“Impure Aesthetics” in the Fairy Realm

The idea that Shakespeare grapples with the idea of “aesthetics” is anachronistic—the term was first used in its modern sense in 1735, over 100 years after his death (“aesthetic, n. and adj.”). But looking back on A Midsummer Night’s Dream, Hugh Grady convincingly locates the play within a framework of a number of philosophical stances on this issue. Aesthetics, the philosophical study of beauty, art, and taste, arose as a concern for philosophers in the late Enlightenment and early Romantic periods, notably Emmanuel Kant. Kant, as well as the New Critics and Northrop Frye, believed, in short, that one must look at art or beauty through a ‘disinterested’ lens which privileges art and aesthetic objects as separate from the rest of the world. These critics run against most poststructuralists and Marxists, who analyze the ideological, political, and materialist ancestry of art objects.

Grady, however, finds a few critics who exist between these two opposing spheres of thought to be useful in understanding Shakespeare’s own implicit stance on aesthetics. Critics such as Walter Benjamin, Theodor Adorno and Ernst Bloch argue that although art and the ‘aesthetic’ relate to the outside world, they nevertheless exist independent of the society that created it. In other words, they believe in an “impure” aesthetic, one tinged with the markings of society, ideology, and sexual desire.


Grady quotes Adorno as saying, “Art is related to its other as is a magnet to a field of iron filings” (280).

How does this idea of an ‘impure’ aesthetic manifest in the action and poetry of A Midsummer Night’s Dream? Grady sees the play as a “meta-aesthetic drama” in which Shakespeare presents a dreamlike, aesthetic world in order to comment on the nature of literal art, beauty, and dreams (Grady 278). He finds this ‘meta’ aspect of the play in not only the workmen’s production of Pyramus and Thisbe, but also, and maybe more importantly, the lyrical and imaginative fairy realm, presided over by Oberon and Titania.

Shakespeare’s rendering of the forest aptly demonstrates ‘impure aesthetics’ because it contains both supernatural and human elements. The intensely lyrical description of the forest and its inhabitants, as well as Shakespeare’s introduction of supernatural magic, make the forest an imaginative and thus aesthetic ground: “Oberon and Titania control the forces of nature and live in a fairy paradise of rare beauty distinct from the human world and with its own poetic stylization” (Grady 282). As Grady notes, however, the fairies are nevertheless humanlike, succumbing to human emotions such as desire, greed, and jealousy that connect the forest to Theseus’ Athens and play predominantly in that aesthetic realm. This paradoxical relationship between the real and the unreal, the material and the supernatural, adequately mirrors the relationship that the real world has to the aesthetic realm in “impure aesthetics”.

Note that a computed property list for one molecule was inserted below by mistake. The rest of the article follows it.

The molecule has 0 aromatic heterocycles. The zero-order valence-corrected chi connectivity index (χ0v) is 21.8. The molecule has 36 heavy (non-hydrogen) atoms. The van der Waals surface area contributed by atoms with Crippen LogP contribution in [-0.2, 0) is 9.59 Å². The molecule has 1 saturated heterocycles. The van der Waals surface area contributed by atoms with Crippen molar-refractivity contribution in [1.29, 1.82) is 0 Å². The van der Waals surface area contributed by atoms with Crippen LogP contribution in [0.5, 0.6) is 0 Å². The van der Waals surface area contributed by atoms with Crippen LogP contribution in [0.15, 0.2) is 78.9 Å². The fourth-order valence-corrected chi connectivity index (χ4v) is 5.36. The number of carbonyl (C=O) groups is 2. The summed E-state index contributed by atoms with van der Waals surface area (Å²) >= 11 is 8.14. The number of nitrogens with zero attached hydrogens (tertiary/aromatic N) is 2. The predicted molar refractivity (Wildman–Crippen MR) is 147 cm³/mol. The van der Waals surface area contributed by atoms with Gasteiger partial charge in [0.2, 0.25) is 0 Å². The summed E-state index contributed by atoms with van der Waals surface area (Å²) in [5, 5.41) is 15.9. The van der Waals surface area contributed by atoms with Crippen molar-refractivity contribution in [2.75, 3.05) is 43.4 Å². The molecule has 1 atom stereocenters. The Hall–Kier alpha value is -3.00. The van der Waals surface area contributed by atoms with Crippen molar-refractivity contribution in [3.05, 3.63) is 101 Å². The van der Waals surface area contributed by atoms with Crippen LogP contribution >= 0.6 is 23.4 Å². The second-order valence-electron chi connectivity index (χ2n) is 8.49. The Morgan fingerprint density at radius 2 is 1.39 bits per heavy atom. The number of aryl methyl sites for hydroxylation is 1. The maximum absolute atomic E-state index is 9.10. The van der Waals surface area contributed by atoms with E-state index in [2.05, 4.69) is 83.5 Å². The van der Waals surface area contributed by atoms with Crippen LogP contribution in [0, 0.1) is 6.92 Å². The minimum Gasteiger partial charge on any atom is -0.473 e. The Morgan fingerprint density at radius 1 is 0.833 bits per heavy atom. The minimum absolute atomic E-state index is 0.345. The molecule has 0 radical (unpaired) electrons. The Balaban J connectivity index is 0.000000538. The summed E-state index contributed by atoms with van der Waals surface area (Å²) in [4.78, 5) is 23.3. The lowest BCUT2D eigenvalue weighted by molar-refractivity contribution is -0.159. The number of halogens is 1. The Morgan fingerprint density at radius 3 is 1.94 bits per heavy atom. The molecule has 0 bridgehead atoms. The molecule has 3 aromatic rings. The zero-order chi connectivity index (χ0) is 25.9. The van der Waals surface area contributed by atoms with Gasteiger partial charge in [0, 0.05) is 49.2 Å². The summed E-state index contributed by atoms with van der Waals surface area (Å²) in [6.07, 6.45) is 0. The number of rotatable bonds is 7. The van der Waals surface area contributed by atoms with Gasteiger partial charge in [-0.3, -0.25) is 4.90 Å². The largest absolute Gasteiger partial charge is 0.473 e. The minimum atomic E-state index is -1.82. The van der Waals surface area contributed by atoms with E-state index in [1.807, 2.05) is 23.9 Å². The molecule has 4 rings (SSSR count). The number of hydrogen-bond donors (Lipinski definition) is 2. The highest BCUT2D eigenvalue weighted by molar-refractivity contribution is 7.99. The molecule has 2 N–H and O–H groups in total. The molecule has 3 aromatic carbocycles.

So the fairy realm resembles the “impure aesthetic”. So what? How does Shakespeare show that the “impure aesthetic” is even a good or useful way to understand art?

Grady argues that Shakespeare saw the aesthetic realm as a space in which humans can resolve their internal issues and achieve a sense of harmony, just as the Athenian lovers use the magic of the forest to resolve their personal issues. The “impure aesthetic,” like the forest, solves issues not through ideology but through the creation of an imaginative utopia. Grady argues that the forest, more specifically the dream that the characters remember their experiences of the forest as, represents a space in which the characters can “clarify our unmet needs by conceptualizing their fulfillment in an artifactual, unreal form” (Grady 278). Thus, Shakespeare presents an aesthetic sphere that, through imagination rather than ideology, actually has the ability to expose real world problems.

Though the “purposeless purposiveness” of “impure aesthetics” is a rationally incompatible position, in a postmodern sense, this is ironically quite appealing, because it allows one to view art holistically and without the dogma that accompanies either end of the Kantian/ideological spectrum (Grady 302).


Works Cited

“aesthetic, n. and adj.” OED Online. Oxford University Press, June 2015. Web. 7 July 2015.

Grady, Hugh. “Shakespeare and Impure Aesthetics: The Case of A Midsummer Night’s Dream.” Shakespeare Quarterly Vol. 59. Number 3. Fall 2008: 274-302. Project MUSE. Web. 7 July 2015.

Shakespeare, William. A Midsummer Night’s Dream. The Complete Pelican Shakespeare. Ed. Stephen Orgel and A.R. Braunmuller. London: Penguin Books, 2002. 258-284. Print.